Neal Shusterman

SCYTHE, by Neal Shusterman

Pretty much a perfect teen adventure novel. In a conflict-free world where humans have conquered death, elected Scythes must cull the human population. Two teens find themselves volunteered as apprentice-Scythes, and discover that of all the things that Scythes can kill, corruption is not one of them.

1. Over the years, I’ve heard many books touted as the successor to Hunger Games, but SCYTHE is the first one that I would really, truly stand behind, as it offers teens a complementary reading experience to that series rather than a duplicate one. Like Hunger Games, SCYTHE invites readers to both turn pages quickly but also furrow their brows over the ethical questions it asks. Tone-wise, I would place it solidly between M. T. Anderson’s FEED and Scott Westerfeld’s Uglies series.

2. Over the years, YA has come to encompass a wide age range — one that I feel tends to skew ever older and sometimes forget the folks who are growing out of middle grade, but slowly. SCYTHE strikes me as a true teen novel, one that I will happily thrust into the hands of even reluctant 12-14 year old readers to show them what awaits them in genre fiction. It asks enough difficult questions to stick in the mind, but it never asks them at the expense of pacing or story. Although it’s a series-starter and the end is tantalizing, it does feel like it satisfyingly stands alone (as is evidenced by its new Printz Honor sticker — the Printz is very rarely awarded to series books as the novel’s merit must be contained entirely within the volume awarded). Moreover, it is very light on the romance, something that younger readers often prefer (and somewhat difficult to find in YA).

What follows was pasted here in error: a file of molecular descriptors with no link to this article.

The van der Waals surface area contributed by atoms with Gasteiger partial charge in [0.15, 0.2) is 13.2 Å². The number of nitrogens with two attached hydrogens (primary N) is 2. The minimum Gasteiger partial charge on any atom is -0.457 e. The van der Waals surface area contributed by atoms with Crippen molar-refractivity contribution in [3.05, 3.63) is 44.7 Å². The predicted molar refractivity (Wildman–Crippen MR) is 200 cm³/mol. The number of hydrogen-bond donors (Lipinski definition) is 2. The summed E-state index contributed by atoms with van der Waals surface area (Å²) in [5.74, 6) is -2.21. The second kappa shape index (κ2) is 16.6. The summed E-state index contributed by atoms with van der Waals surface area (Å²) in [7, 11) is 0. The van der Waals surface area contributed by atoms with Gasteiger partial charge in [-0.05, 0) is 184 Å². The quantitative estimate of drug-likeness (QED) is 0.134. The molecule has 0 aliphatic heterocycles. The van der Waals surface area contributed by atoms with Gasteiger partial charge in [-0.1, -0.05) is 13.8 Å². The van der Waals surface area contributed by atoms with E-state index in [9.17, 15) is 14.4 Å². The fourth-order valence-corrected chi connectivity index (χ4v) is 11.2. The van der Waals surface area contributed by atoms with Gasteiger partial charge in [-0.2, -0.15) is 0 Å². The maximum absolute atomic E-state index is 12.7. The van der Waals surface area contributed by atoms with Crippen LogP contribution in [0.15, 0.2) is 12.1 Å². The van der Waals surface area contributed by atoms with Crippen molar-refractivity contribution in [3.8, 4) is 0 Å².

3. Over the years, I have grown too lazy to make note of when sequels come out. I’ve made a note on my calendar for this one, though — November 2017. I look forward to another good time.


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“Courage is doing what you’re afraid to do but know that you must.”

I saw that on a sign today. I have been afraid to truly speak out openly to my fans for fear of alienating some of them, but in a time of national emergency, it is our patriotic duty to speak up, and stand up for what’s right. I am horrified to watch as the very dystopian futures I’ve written about move closer to reality as the current administration dismantles everything that America stands for. This is not a political issue. Republicans and Democrats alike need to come together to stand against the darkness that is engulfing this nation that we love. 

The word “Nazi” was formed from the first two syllables of the German pronunciation of the word “national.” The rise of the Nazis was heralded by virulent anger and nationalism. Sound familiar? It should. The malignant form of “nationalism” that seems to have infected about 36% of Americans is nothing but Nazism. But of course it wouldn’t be called that, because if it was, most of those good people would have nothing to do with it. So instead it’s being called “making America Great Again.” But make no mistake—it is a modern American version of Nazism, and has already begun leading us down a very dark path.

This article states as clearly as I’ve yet seen—and to all sides of the political spectrum—how dire the situation is, and what we must do. And if you do not think the situation is dire, then you need to take a look at yourself, and really consider what you, as a human being, believe.

“It is what you read when you don’t have to that determines what you will be when you can’t help it.”  
 ―Oscar Wilde


Now he finally knows the answer. Maybe this is what he wanted. Maybe it’s why he stood there and taunted Roland. Because he’d rather be killed with a furious hand, than dismembered with cool indifference.
                                                                                          Unwind by Neal Shusterman.